In the summer of , a young artist embarks on a journey of the heart to revive the passion and hope he once had before losing his brother.
Beyond the Shadows of Summer review by CDi. Recommended Books. To add your comments, login above or request a LitPick membership. Helps teachers and librarians promote reading and writing through book clubs, reading groups, and individualized, personal feedback on written book reviews. P artnering opportunities? Her shadow has become more than just an image, it is a gateway to a sinister new world where mysterious creatures roam and she is confronted by danger that challenges her will to survive. She finds the man whose fate is linked inexplicably to her own but she knows nothing of him and doubts his true nature.
Her only option is to place her life in his hands while they search for a way to stop the shadows claiming them forever. When I was a child I wanted to be an author, it seemed like a perfectly attainable dream to me then, but of course I grew up and realised that writing was not the best way to make a future for myself. So I discarded the idea and decided to do something normal.
So in July I bought myself a lap top and started writing in my spare time. You are commenting using your WordPress. One fought in the Russian Army and one being Jewish had all his rights taken away from him and they both ended up being sent to the horrible concentration camp called Treblinka.
I really enjoyed The Shadow Of The Night, it's about how hard life was during the second world war, choices people had to make to survive and how decisions they made at the time still effected them years later, secrets they kept, how they started over in a new country and tried to cover up the story of their past. Mar 31, Jennie Louwes rated it really liked it. Where the stories of three overlap, intertwine, and meet you'll find yourself wrapped within the pages of "Beyond the Shadow of Night.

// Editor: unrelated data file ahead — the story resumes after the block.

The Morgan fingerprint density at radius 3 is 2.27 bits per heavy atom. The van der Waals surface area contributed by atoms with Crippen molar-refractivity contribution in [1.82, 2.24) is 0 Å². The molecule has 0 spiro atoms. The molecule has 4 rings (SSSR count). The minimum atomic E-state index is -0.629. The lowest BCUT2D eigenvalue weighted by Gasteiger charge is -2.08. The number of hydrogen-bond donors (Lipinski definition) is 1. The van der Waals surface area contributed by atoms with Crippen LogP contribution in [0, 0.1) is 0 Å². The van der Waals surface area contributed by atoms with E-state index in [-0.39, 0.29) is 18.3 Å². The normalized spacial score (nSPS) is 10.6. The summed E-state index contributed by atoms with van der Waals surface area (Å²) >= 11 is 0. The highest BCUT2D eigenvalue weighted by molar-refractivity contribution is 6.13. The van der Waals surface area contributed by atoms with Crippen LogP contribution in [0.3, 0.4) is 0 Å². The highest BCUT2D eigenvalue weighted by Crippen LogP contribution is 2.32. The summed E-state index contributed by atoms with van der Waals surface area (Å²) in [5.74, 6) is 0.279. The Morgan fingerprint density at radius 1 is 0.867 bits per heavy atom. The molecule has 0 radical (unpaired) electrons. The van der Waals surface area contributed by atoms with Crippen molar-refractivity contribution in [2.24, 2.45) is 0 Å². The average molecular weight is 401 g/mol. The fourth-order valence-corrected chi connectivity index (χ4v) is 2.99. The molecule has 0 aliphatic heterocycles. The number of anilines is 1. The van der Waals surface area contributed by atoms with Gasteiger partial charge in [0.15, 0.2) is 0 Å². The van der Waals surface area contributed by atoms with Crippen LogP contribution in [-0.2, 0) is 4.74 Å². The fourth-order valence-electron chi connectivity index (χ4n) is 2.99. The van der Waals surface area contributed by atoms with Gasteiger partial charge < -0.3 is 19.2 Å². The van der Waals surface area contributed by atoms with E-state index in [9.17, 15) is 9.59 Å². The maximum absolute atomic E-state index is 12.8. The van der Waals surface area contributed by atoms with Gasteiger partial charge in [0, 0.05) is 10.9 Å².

At times easy to read. Many times hard.
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An unequal balance, but how to be any different when set inside the time of World War II and the Holocost? Dialogue heavy. Easy to get caught up in the lives of the two male characters, and their families, during war times. Much harder to feel your way inside of the daughter's life of one of them.
However, as Where the stories of three overlap, intertwine, and meet you'll find yourself wrapped within the pages of "Beyond the Shadow of Night. However, as you turn the last page you're satisfied by all three even if you had wished things had ended differently. Things learned in ones youth, more often than not, take a hold like nothing else.
When placed in a position where you must choose between being killed or taking part in killing others what choice would you make? We can't judge others when we haven't walked in their shoes. Placed in unthinkable, unbearable, intolerable situations some snap and break while others find a place to hide, within themselves, and become numb to the horror they've become a part of.
Although the other man in this story was a giver, and had been taught to help others, he too came to a place within his life's story where he had little choice: Death or taking part within the death of others. A robot acting on command; disassociated and no longer human.
Just as the bodies he had to "process" were just that: Bodies, having never been alive, "meat" meant to be reduced to ashes. At some point, when able to come up for air at the other end, and the breath you take is no longer acrid flesh but fresh; you must find a way to begin again where the past has been buried and accepted, where one life ends and you make choices to recreate yourself into someone new.
However, the past haunts; how can it not? How then do you move forward? At some point you have to stop wasting time longing for a past you never had page The above being the greatest lesson this book provides; and, it's a layered one far beyond just simply reading it out loud. Oh My Goodness! I started and finished this book in one day. I found it fantastic! Jun 20, Melissa Bennett rated it really liked it. A well written book that had great characters and a good but heart wrenching story. I enjoyed the story of the past and the mystery of the present.